Over the course of the last few weeks we have discussed at some length different approaches to Evangelism and our need to really make an effort in this regard. Today we will discuss crisis management (from a spiritual point of view) and how this, perhaps surprisingly, can be an opportunity for Evangelism.

Given: St. Seraphim of Sarov was correct when he said “acquire the spiritual of peace and 1000 around you will be saved.”

Given: Into each person’s life the Lord sends the blessing of a crisis from time to time.

Why call a crisis a blessing?! That just doesn’t make sense to most folks. Crises are BAD. Well - that is one way to think about crises. That is the wrong way, but that is a way we can think. When we say wrong there is good reason for that: a crisis is a reality of life. Most people are only blessed to experience a true crisis a few times in a lifetime. There are those rare people who seem to have a crisis a few times per week, but that is the exception and probably belies other underlying spiritual issues that need to be worked on. That is a topic for another posting. But the main point here is: a crisis is an opportunity. Most of the time we are pretty static with our spiritual lives. We make a bit of an effort and we don’t really regress too much. Sometimes we take a step or two forward. Sometimes a step or two back. But by and large we don’t have much spiritual movement, for lack of a better word. However, in the case of a crisis we have a great opportunity in that we are more spiritually “pliable” then we are at other times. This means we can move closer to God if we choose to, or move further from God if we do not take advantage of the blessed crisis we have been gifted.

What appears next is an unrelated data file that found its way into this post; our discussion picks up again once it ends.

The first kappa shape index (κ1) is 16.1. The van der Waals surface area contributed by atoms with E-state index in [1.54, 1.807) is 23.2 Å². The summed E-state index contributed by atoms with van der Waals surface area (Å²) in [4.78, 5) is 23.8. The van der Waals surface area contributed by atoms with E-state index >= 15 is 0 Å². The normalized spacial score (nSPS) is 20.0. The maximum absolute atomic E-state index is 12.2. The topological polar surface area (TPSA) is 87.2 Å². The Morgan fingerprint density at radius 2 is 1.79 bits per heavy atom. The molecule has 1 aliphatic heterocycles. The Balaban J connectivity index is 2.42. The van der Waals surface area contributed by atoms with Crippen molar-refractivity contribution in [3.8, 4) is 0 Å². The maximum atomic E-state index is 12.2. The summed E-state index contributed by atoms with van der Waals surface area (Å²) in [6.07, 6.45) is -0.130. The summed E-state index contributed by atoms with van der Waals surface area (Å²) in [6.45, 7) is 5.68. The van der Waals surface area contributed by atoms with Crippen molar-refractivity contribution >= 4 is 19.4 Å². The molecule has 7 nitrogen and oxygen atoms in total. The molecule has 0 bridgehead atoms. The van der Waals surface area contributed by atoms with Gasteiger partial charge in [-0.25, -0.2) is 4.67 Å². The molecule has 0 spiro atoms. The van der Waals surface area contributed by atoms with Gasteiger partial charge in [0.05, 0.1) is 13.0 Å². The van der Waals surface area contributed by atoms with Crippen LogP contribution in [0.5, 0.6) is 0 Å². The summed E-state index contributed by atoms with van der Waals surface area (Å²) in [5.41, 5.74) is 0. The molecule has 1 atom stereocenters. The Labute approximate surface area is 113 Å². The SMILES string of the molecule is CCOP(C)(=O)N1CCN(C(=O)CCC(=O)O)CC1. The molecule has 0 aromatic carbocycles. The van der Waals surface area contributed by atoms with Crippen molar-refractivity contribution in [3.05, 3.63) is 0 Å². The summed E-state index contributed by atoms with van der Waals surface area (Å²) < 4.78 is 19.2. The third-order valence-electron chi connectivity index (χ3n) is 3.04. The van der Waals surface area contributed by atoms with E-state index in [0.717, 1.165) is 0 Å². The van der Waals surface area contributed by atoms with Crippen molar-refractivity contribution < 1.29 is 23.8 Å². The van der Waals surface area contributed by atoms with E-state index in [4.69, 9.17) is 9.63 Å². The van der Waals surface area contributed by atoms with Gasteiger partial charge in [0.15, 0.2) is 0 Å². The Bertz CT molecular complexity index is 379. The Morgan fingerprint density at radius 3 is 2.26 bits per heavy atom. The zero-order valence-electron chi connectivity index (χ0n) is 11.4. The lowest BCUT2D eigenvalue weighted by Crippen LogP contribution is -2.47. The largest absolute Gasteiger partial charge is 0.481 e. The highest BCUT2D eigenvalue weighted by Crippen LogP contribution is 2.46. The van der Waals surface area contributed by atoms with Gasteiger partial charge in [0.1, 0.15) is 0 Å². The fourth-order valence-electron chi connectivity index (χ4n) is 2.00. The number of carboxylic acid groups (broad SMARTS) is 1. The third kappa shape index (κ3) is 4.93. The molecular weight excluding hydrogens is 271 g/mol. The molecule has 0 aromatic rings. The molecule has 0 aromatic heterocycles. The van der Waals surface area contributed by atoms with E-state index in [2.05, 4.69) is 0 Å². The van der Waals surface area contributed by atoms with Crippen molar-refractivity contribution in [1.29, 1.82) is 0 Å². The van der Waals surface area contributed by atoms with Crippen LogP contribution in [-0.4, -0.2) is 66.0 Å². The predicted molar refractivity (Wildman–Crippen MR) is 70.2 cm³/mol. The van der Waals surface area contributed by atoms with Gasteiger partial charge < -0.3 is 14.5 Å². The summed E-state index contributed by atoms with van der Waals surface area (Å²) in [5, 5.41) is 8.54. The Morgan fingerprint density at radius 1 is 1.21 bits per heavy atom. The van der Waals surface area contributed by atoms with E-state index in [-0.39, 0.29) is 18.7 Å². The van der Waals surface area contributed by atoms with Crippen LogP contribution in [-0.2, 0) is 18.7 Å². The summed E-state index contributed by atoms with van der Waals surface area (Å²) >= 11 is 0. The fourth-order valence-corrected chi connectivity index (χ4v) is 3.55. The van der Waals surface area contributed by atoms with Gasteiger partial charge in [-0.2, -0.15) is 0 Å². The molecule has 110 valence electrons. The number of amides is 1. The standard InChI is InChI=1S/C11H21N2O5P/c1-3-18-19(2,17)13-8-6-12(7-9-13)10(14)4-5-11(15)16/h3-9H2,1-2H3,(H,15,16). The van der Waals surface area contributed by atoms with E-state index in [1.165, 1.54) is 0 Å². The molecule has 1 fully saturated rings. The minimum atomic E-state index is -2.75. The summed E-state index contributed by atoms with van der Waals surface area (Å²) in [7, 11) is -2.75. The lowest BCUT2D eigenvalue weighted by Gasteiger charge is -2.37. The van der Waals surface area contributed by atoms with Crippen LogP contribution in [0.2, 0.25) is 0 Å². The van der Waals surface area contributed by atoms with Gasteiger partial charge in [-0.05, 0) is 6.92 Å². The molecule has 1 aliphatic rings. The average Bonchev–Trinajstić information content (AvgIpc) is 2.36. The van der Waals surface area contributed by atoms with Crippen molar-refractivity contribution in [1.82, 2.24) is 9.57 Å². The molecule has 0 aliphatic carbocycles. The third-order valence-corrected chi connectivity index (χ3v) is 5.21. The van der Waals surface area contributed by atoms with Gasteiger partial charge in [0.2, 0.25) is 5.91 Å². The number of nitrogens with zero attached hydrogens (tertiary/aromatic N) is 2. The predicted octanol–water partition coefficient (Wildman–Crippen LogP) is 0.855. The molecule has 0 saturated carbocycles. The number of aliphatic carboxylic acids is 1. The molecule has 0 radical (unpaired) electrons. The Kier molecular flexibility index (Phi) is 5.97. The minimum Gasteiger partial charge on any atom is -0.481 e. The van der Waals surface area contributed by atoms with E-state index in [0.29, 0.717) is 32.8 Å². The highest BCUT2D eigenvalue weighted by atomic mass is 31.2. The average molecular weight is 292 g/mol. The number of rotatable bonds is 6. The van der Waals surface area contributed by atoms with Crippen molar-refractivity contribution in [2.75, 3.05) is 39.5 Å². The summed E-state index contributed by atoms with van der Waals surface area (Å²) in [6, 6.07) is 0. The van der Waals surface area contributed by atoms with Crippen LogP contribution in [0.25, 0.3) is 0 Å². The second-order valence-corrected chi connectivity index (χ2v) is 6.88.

There is no reason to seek out crises. And I would argue that doing so is sort of trying to put our will above God’s will. He sees what we need and He knows when to send to us what we need. When we are ready in God’s eyes He allows us to struggle. And if that struggle is on the level of a crisis (what a crisis is varies from person to person of course) we are sort of freed from our static spiritual state and can move closer to God by working with Him during the crisis. A crisis gives us the opportunity to trust God more, to love God more, to more positively affirm that God knows better than we do what is best for our salvation and the salvation of everyone around us. We don’t deny those things outside of a crisis, but we honestly don’t think about them very much either. During a crisis we are faced with a choice - the choice of Job. Curse God and die (spiritually at least), or trust in God’s providence and love for us. If we chose to trust God and to persevere with His help then we will draw nearer to Him. When we complete the crisis we will find ourselves with a stronger faith. Thus we see that every crisis gives us a much needed opportunity: to free us from the fetters of our static spiritual life and potentially move closer to God. That is, if we choose to do that. If we do not embrace the crisis and work closely with God to strengthen our faith, hope, and love in Him, then we will regress. Let us welcome the crises the Lord sends us as opportunities for spiritual growth!